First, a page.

Leveraging Technology with the New SEC Marketing Rule

Strauss Troy Attorney Bo Howell

By: Bo J. Howell

The SEC New Marketing Rule and Compliance Technology: Where We Are

Conducting an advertising review is often a laborious process. Why? Most advisers have become accustomed to trudging through these manual steps to ensure compliance.

Some advisers have adapted this process to simplify their advertising review. Basic workflow tools, like network chat and file storage, automate parts of the process by facilitating content collaboration, version control, and ad approval. Although these tools eliminate the need for hardcopies and long email chains, they still require compliance experts to review multimedia ad content against the new marketing rule. And while the new rule acknowledges the necessity for advisers to produce more and better marketing materials, advisers are finding that increased content pushes underfunded and understaffed compliance departments to the limit. What’s more, advisers are liable for what they publish—and for what their clients say.

As a result, many of today’s advertising technology, or ad tech, systems fail to address three underlying challenges of advertising review:

  1. Expertise. Advisers need to rely on compliance experts who understand the new marketing rule.
  2. Effort. These experts need to review every ad to make sure it complies with the new rule.
  3. Time. Reviewing every ad for compliance takes time—and money.

There’s got to be a better way, right?

The New Marketing Rule and Compliance Technology: Where We’re Going

To take advantage of the expanded advertising opportunities made possible by the new marketing rule, advisers need to change how they produce, review, and publish content. Other industries have already capitalized on a range of sales-effective advertising methods, such as video marketing, testimonials, and reviews. The new rule now allows advisers to use these methods too.

But the new rule has revealed there’s still a significant gap between what advisers can do and how social media currently works. Rule requirements are misaligned with the design, function, and goal of social media. Today’s social media platforms are intended to accelerate and expand marketing reach—not necessarily ensure compliance or meet regulatory disclosure obligations. Investment advisory firms are left to identify and incorporate compliance requirements in each post, an unmanageable burden for many small firms with limited marketing and compliance resources.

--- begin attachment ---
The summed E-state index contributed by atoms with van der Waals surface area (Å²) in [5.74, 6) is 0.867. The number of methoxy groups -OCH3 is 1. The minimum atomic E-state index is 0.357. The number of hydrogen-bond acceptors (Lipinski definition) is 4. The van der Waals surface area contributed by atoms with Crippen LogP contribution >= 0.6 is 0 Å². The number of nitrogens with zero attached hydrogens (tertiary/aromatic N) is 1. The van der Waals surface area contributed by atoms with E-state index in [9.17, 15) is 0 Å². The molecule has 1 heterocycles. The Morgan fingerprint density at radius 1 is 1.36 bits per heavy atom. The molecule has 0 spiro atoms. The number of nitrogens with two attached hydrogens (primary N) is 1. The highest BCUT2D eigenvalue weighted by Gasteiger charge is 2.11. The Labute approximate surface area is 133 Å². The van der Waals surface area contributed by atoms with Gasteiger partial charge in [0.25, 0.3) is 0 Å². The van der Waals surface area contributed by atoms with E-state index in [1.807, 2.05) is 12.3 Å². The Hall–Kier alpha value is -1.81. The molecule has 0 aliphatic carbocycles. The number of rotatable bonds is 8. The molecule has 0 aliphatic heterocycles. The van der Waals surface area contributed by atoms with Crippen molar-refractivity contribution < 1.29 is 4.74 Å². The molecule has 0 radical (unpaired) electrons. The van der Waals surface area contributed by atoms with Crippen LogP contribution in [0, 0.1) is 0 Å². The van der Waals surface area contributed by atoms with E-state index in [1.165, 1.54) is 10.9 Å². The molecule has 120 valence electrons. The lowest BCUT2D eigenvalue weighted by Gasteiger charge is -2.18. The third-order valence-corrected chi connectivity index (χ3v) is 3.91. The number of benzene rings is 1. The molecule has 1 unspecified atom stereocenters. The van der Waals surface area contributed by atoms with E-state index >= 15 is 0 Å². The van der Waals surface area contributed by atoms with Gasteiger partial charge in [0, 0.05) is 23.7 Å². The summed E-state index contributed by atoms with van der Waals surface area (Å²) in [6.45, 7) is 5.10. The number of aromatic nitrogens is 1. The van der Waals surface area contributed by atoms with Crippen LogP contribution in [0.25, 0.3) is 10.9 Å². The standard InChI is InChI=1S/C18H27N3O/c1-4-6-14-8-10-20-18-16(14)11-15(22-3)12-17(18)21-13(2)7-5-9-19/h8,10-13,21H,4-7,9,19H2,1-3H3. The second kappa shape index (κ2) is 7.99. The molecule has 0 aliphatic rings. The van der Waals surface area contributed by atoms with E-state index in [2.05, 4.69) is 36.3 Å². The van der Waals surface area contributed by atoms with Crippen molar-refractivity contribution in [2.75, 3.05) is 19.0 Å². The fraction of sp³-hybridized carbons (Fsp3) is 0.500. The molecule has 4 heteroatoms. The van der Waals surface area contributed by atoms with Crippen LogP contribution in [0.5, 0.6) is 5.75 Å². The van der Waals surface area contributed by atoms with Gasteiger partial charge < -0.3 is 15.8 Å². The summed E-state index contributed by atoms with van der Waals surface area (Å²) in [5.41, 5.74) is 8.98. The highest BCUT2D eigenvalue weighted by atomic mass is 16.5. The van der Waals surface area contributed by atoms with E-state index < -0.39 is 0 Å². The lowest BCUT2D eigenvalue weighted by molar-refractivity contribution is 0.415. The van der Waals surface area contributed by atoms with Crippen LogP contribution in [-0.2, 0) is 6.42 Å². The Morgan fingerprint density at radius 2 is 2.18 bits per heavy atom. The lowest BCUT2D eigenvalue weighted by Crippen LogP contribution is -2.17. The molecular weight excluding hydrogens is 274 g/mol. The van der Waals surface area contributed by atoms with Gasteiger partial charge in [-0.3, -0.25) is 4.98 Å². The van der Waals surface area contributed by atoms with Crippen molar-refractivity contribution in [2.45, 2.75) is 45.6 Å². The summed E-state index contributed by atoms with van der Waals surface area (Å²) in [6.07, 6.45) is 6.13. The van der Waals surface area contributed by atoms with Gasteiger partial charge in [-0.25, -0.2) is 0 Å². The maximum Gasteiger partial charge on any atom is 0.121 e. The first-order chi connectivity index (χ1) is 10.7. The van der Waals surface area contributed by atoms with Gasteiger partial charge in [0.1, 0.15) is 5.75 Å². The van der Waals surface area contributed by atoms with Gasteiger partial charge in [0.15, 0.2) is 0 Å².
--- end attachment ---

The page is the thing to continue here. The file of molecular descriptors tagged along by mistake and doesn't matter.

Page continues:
Technology can bridge the gap between the new marketing rule and its implementation. Coupled with compliance technology tools—like an automated compliance calendar, content library, and document manager—artificial intelligence (AI) can help advisers align their advertising strategy with the new rule. Here are some potential uses of AI with compliance technology.

For all the benefits it offers, AI requires human intervention and oversight to ensure it’s used effectively and ethically. To meet their fiduciary duty, advisers must take these actions:

    • Have a basic understanding of the machine learning models behind the technology
    • Ensure that all advertising content meets rule requirements
    • Tell consumers when and why they’re collecting data
    • Document social media posts appropriately across multiple platforms
    • Develop a strategy pertaining to likes, comments, and replies

Similarly, the financial services industry needs to overcome three major challenges:

  1. Complexity. Most AI is not general but narrow, limited by its ability to solve simpler problems versus more complex, context-aware problems.
  2. Creativity. Common sense is still missing from AI, creating an obstacle for the creative forms and witty language of advertising.
  3. Trust. An industry built on human interaction may not readily trust AI with compliance tasks.

This post was also published on Joot.io.

Bo Howell primarily practices in the area of securities law, with an emphasis on investment management law. He also practices in the areas of corporate law and entity formation, and general business law. Bo has extensive experience in all aspects of investment management law, including fund formation, mergers and acquisitions, corporate governance, and compliance. Bo is also a co-founder and CEO of Joot, a compliance and consulting services company helping Chief Compliance Officers at registered investment advisers, broker-dealers, and funds. He can be contacted at 513-629-9482 or at bjhowell@strausstroy.com.